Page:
I was waiting in line for another game at one of the booths at PAX when I saw a guy sit down at another computer and the creator, Eric Hermit, start describing it. The game was called Earthtongue, and he described it as an ecosystem simulator. As soon as I heard that it was out of one line, and into the line to check this one out because I just had to see what it was. When the guy in front of me stood up, I eagerly took my seat. Eric reset the world and I had a little procedurally generated landscape set up, with nutrients in the ground, and a couple of basic life forms - a slimy looking pink fungus, and a rhinoceros beetle. And I loved them - the first creatures on my planet and they needed to learn to coexist with each other.
The fungus spread, and the beetle ate. And ate and ate and ate and laid eggs and the spawn ate more and soon I found myself running low on fungus, but running with an excess of beetles. Two organisms and I'd already wrecked my ecosystem. Time to try and fix it.
Speaking with the creator, he mentioned that the reason he created the game was that he wanted a terrarium, but figured he probably couldn't take care of a real one, so out of that came Earthtongue. And with such an origin story it's probably not a surprise that the site describes it more as a virtual pet than a fully interactive world. Instead of changing the world in your image, you're more giving it nudges, and the most direct thing you can do is drag insects to different places.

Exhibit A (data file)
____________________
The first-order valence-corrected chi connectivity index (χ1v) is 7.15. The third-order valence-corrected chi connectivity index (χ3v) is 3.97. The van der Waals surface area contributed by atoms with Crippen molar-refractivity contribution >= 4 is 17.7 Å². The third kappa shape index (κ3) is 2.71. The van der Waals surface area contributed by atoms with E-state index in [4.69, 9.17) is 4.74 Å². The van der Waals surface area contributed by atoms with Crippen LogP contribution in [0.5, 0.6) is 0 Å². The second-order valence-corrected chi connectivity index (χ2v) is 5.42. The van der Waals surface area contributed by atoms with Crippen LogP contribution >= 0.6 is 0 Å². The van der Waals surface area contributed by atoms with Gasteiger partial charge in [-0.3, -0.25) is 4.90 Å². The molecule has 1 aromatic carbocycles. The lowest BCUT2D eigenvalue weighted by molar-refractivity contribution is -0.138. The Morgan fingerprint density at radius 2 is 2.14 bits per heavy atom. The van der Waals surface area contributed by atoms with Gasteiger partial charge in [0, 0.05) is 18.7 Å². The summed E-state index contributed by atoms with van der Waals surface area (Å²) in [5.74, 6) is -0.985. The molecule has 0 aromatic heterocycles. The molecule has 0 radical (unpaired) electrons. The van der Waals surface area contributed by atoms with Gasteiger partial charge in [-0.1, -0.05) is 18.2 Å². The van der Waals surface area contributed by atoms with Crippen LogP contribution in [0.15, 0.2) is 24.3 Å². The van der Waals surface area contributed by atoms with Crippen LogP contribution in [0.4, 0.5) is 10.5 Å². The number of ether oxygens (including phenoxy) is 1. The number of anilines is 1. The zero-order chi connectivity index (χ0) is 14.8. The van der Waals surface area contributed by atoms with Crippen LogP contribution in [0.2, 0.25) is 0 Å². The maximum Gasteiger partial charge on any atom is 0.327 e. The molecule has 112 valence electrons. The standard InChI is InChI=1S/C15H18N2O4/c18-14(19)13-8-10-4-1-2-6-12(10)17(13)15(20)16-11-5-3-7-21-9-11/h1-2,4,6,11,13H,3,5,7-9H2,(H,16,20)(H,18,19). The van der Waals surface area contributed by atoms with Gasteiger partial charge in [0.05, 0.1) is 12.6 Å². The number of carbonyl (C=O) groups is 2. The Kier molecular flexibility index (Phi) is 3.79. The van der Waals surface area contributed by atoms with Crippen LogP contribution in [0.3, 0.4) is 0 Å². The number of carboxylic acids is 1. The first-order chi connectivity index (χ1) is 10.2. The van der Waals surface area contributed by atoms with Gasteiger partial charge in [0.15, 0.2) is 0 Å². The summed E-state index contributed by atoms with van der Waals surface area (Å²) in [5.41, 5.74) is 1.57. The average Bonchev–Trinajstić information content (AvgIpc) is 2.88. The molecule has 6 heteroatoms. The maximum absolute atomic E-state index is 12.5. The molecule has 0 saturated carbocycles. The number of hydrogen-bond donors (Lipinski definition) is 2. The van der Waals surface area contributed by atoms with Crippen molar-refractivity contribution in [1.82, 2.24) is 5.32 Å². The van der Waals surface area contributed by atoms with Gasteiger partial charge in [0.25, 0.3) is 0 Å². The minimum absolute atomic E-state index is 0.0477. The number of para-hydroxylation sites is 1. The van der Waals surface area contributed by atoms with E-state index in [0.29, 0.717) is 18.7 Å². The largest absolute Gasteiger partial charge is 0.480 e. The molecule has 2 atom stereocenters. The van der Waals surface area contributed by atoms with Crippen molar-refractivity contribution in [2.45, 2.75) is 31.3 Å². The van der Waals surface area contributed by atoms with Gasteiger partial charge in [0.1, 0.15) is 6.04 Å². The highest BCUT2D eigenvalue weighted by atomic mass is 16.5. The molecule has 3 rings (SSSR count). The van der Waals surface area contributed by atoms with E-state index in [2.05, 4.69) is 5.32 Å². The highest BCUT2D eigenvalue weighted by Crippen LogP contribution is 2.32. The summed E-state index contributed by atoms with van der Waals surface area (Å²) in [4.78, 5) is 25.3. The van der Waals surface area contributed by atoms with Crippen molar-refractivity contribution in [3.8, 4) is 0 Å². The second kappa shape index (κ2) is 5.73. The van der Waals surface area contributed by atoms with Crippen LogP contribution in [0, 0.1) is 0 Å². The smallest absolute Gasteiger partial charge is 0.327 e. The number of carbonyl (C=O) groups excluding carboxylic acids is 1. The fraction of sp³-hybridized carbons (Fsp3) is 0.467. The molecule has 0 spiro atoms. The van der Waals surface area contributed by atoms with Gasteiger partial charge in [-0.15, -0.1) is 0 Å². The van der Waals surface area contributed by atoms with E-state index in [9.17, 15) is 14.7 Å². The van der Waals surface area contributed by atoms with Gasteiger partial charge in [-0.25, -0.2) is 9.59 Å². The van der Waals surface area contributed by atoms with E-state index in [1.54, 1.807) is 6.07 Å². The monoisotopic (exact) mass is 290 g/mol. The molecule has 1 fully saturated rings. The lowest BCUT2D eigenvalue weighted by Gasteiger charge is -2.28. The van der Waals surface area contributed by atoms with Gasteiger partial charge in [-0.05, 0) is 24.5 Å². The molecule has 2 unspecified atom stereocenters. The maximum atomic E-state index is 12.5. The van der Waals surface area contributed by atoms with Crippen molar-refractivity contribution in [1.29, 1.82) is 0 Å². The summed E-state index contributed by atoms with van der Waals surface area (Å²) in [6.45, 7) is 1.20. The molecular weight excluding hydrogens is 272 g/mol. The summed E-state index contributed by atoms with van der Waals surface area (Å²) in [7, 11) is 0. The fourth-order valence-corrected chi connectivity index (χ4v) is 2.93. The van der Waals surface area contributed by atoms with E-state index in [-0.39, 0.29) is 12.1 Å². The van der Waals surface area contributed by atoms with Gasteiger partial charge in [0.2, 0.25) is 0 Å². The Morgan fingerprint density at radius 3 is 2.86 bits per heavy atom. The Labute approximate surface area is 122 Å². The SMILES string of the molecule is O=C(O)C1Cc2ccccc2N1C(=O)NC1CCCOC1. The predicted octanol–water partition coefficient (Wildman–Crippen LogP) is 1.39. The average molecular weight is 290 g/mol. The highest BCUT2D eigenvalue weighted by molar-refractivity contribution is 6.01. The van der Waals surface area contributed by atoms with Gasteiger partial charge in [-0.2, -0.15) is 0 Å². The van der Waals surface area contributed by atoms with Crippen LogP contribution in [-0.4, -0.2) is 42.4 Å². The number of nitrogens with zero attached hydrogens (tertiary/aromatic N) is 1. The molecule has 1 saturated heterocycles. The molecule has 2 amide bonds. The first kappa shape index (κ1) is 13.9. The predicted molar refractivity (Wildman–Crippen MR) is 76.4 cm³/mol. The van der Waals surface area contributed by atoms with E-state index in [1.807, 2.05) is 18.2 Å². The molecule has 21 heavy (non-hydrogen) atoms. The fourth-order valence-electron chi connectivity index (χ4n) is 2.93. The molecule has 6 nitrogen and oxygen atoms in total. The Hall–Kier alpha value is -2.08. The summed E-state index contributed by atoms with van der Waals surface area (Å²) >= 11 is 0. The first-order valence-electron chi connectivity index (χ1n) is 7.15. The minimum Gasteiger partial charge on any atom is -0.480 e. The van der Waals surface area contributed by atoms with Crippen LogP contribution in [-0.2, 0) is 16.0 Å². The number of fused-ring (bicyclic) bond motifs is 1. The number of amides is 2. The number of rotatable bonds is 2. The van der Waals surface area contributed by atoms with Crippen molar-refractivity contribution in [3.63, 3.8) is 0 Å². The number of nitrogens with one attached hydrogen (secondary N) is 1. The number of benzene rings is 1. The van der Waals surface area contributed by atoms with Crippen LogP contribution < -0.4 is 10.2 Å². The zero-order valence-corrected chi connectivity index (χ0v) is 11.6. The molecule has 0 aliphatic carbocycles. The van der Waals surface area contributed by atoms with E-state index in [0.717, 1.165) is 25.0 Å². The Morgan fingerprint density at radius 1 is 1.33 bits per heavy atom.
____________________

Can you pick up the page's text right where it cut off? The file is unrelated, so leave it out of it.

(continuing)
The other influence you have over the world is through interventions, which are earned more quickly as you gain more biomass on your planet. These allow you to import bugs and fungus or cause a weather event - random events are cheaper, but you can spend more intervention points to get something specific. If you look at yourself having too many rhinoceros beetles, for example, you can import some wasps to try taking care of the population. But then what if the wasps are too successful and start kissing the beetles too quickly?
These events can happen randomly (fun moment I saw at the show: "The roach has immigrated!" Seconds later: "The roach has gone extinct!"), a way to make sure that even if you don't pay attention, your world will still try to have some life. If you have a fungus, the bugs can live, and even if it all winds up dying off for whatever reason, life will still find a way back.
In fact, most of the mechanics wind up just being natural phenomena. You cause a burst of wind to make spores fly. You replenish the nutrients in the soil to help mushrooms grow, and leave dead bodies around to release their nutrients, which an then be fed to carnivorous plants. I was told you'd also have to worry about things like carbon dioxide emissions, but there doesn't seem to be an indication of it. To give a sort of end goal to the game you also unlock entries in research journals by keeping plants and animals alive for a certain amount of time, as well as journals of your character as you watch this planet.
It's surprisingly in depth for the way it considers all of this, and more than that, it seems like a great way to help teach people about ecosystems. But it really goes back to the idea of the terrarium. Earthtongue does feel like a small little living world, and while you do have to worry a little about making sure it doesn't all die away, in the end, nature does what it does. You'll go through extinctions, and you'll go through invasive species destroying everything you've worked for.
I can't say it's the most exciting game I saw, nor is it a game for everyone, but I really liked what I played of Earthtongue, and hope I can see it evolve a little more and track more of what's going on. It's like stress relief to throw it on and just watch what happens, a game to help you get your mind straight. It's sad to see a species die off - it's exciting to watch one thrive.